The Scottish Government is consulting on measures that could make it easier for businesses to install renewable energy equipment.

Permitted Development Rights (PDR) grant permission for certain types of development through national legislation, meaning they can go ahead without a formal planning application. The Scottish Government said the proposals would make it quicker and cheaper for businesses and homeowners to install equipment, including solar panels and heat pumps, helping reduce bills and cutting carbon emissions.

The consultation, which runs until August 23, seeks views on a range of issues such as removing the 50kw output limit of solar panels fitted to buildings such as barns and other agricultural structures.

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A phased review of PDR is being undertaken by the Scottish Government as part of a wider programme of planning reform. The Phase 3 consultation focuses on PDR for the installation of renewable energy equipment for non-domestic and domestic properties.

Planning Minister, Joe FitzPatrick, said: “Reforming planning rules to make it easier to install renewable energy equipment on business properties and homes will save people money and benefit the environment.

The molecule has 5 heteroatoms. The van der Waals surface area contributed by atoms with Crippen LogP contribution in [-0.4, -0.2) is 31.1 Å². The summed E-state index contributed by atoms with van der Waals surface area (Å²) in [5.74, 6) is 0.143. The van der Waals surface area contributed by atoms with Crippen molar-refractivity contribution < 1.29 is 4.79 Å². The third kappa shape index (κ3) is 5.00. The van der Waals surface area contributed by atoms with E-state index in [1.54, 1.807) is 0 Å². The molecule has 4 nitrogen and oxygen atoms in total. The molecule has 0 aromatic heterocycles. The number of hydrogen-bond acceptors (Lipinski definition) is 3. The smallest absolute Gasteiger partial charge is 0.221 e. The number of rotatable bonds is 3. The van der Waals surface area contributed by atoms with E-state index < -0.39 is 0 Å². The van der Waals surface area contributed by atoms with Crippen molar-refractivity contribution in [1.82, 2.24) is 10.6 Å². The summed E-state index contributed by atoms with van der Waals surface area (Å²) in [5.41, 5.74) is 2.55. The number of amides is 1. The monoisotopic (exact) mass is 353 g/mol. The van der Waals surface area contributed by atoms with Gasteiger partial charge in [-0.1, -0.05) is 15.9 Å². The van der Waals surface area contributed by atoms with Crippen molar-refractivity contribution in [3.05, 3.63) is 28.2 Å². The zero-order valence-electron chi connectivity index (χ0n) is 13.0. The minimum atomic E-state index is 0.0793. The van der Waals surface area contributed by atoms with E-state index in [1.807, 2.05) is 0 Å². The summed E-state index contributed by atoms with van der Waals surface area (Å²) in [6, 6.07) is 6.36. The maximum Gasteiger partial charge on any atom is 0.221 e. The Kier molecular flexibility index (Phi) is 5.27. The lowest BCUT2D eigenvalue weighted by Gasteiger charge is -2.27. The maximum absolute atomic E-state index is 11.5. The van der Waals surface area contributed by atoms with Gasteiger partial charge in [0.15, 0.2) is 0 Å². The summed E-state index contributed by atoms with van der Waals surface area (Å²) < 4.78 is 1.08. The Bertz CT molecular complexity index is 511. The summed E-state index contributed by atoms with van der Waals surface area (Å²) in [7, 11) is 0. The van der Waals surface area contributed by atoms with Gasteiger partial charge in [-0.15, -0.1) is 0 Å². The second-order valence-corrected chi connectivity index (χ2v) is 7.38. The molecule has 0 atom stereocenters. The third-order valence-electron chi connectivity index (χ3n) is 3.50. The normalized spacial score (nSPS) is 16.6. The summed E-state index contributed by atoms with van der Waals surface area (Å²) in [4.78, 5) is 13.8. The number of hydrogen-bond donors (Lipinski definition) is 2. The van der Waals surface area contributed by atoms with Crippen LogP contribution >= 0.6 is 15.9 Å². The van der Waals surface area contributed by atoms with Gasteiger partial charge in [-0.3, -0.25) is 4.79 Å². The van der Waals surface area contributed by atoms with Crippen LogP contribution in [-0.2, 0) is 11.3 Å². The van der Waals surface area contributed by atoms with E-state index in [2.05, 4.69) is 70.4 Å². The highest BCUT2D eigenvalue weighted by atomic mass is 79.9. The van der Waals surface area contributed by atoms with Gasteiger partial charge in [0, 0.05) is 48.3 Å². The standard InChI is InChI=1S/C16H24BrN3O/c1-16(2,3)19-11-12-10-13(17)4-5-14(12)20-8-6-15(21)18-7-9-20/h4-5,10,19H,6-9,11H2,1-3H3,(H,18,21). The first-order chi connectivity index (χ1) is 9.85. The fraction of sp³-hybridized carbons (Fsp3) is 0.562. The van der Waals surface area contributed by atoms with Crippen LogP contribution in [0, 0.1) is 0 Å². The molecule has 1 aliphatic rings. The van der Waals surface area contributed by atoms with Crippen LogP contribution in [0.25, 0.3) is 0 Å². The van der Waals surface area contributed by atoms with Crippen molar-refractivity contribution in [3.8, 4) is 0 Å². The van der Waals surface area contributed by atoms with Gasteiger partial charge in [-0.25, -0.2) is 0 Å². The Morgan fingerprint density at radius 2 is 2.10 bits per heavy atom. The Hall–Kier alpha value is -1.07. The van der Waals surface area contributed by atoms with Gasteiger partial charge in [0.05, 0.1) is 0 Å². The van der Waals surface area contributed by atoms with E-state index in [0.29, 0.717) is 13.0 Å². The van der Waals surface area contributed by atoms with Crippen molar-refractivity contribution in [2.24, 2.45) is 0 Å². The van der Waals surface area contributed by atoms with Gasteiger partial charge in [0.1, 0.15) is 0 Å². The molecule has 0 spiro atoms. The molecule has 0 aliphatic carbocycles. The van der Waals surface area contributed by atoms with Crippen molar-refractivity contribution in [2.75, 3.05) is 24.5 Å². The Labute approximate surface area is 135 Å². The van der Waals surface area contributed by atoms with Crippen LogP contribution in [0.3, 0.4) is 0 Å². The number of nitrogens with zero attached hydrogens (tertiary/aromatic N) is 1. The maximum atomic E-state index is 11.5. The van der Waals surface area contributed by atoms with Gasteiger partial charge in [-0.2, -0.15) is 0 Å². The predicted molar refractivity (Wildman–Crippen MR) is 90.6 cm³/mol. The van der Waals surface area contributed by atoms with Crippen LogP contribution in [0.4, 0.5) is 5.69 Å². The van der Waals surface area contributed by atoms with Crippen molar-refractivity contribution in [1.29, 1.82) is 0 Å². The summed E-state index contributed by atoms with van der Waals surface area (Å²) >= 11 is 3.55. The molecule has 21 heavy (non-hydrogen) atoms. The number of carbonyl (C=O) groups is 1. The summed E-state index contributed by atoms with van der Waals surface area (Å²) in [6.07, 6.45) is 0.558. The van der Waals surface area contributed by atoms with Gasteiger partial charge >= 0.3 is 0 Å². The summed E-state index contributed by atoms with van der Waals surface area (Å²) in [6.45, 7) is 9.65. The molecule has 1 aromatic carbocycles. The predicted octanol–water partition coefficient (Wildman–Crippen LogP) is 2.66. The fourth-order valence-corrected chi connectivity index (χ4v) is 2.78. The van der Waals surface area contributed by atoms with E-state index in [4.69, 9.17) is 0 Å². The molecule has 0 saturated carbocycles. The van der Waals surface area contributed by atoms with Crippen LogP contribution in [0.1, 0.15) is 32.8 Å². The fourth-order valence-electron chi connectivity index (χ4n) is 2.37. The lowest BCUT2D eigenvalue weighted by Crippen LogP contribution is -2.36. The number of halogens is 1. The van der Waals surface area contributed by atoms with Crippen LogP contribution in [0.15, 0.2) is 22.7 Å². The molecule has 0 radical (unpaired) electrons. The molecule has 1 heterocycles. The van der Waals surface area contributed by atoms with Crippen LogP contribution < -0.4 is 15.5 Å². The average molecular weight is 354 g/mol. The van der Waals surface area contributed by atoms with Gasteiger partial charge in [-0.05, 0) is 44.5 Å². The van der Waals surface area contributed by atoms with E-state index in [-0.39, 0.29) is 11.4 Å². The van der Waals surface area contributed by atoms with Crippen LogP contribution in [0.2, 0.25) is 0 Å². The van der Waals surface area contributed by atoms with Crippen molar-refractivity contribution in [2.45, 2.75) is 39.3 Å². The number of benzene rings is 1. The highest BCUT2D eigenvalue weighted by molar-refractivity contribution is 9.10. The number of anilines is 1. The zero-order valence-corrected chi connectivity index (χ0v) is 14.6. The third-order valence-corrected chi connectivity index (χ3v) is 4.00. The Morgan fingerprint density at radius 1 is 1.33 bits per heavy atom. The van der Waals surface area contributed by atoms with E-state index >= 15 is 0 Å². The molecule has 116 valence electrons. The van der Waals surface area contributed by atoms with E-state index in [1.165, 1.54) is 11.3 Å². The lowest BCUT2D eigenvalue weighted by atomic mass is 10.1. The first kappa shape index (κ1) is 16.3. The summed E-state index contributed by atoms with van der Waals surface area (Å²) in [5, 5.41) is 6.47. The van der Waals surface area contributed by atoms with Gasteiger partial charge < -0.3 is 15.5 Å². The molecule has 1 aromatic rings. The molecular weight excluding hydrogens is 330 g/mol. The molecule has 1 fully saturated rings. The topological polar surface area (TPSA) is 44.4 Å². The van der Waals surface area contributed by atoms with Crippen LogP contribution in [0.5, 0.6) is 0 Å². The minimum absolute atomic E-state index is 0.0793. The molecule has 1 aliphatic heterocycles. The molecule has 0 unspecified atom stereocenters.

“This consultation’s focus on streamlining the planning process for zero and low carbon technologies is consistent with the strong climate focus in our recently adopted National Planning Framework 4. We must make best use of our planning system to promote and enable the kinds of development that will support our journey to net zero.

“The Scottish Government recently launched a New Deal for Scottish Business that will provide an opportunity to discuss how we can better support businesses using the limited policy levers available. By proposing measures to reduce costs, our review of Permitted Development Rights is an example of the Scottish Government doing what it can to help businesses.”

Andrew McRae, Scotland policy chair of the Federation of Small Businesses added: “We’re delighted to see these proposals being brought forward, reflecting the campaigning FSB and others have been doing on the issue for some time.

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“We know that small businesses are very much aware of the role they have to play in tackling the climate emergency, yet two-fifths don’t feel that enough support is in place to help them make the necessary changes.

“At a time when the cost of doing business crisis is making it harder for businesses to stay afloat, it will come as a great help for smaller firms to remove a barrier to decarbonising and, ultimately, reduce their energy costs.”